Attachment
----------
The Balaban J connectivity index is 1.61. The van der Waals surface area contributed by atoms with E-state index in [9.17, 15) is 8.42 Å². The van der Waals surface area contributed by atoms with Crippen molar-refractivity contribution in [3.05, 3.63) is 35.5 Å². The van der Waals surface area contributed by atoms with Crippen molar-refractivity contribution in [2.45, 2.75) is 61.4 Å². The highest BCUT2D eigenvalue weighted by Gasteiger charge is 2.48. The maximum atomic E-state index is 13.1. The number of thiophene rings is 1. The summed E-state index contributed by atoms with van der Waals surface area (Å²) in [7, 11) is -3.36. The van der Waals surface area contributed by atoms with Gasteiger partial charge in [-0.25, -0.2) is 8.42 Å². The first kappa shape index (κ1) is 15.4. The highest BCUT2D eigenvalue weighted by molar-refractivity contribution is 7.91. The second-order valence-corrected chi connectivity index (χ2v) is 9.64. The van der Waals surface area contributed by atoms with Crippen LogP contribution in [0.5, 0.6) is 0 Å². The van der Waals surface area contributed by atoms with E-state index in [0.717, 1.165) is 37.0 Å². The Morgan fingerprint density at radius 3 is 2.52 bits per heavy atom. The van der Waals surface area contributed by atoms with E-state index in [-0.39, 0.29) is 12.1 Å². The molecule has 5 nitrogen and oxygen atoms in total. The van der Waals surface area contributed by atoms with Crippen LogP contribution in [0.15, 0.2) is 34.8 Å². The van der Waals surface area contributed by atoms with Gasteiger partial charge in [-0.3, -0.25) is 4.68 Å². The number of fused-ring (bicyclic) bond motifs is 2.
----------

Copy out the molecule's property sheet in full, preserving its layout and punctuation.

The Balaban J connectivity index is 1.61. The van der Waals surface area contributed by atoms with E-state index in [9.17, 15) is 8.42 Å². The van der Waals surface area contributed by atoms with Crippen molar-refractivity contribution in [3.05, 3.63) is 35.5 Å². The van der Waals surface area contributed by atoms with Crippen molar-refractivity contribution in [2.45, 2.75) is 61.4 Å². The highest BCUT2D eigenvalue weighted by Gasteiger charge is 2.48. The maximum atomic E-state index is 13.1. The number of thiophene rings is 1. The summed E-state index contributed by atoms with van der Waals surface area (Å²) in [7, 11) is -3.36. The van der Waals surface area contributed by atoms with Gasteiger partial charge in [-0.25, -0.2) is 8.42 Å². The first kappa shape index (κ1) is 15.4. The highest BCUT2D eigenvalue weighted by molar-refractivity contribution is 7.91. The second-order valence-corrected chi connectivity index (χ2v) is 9.64. The van der Waals surface area contributed by atoms with Crippen LogP contribution in [0.5, 0.6) is 0 Å². The van der Waals surface area contributed by atoms with E-state index in [0.717, 1.165) is 37.0 Å². The Morgan fingerprint density at radius 3 is 2.52 bits per heavy atom. The van der Waals surface area contributed by atoms with E-state index in [-0.39, 0.29) is 12.1 Å². The molecule has 5 nitrogen and oxygen atoms in total. The van der Waals surface area contributed by atoms with Crippen LogP contribution in [0.15, 0.2) is 34.8 Å². The van der Waals surface area contributed by atoms with Gasteiger partial charge in [-0.3, -0.25) is 4.68 Å². The number of fused-ring (bicyclic) bond motifs is 2.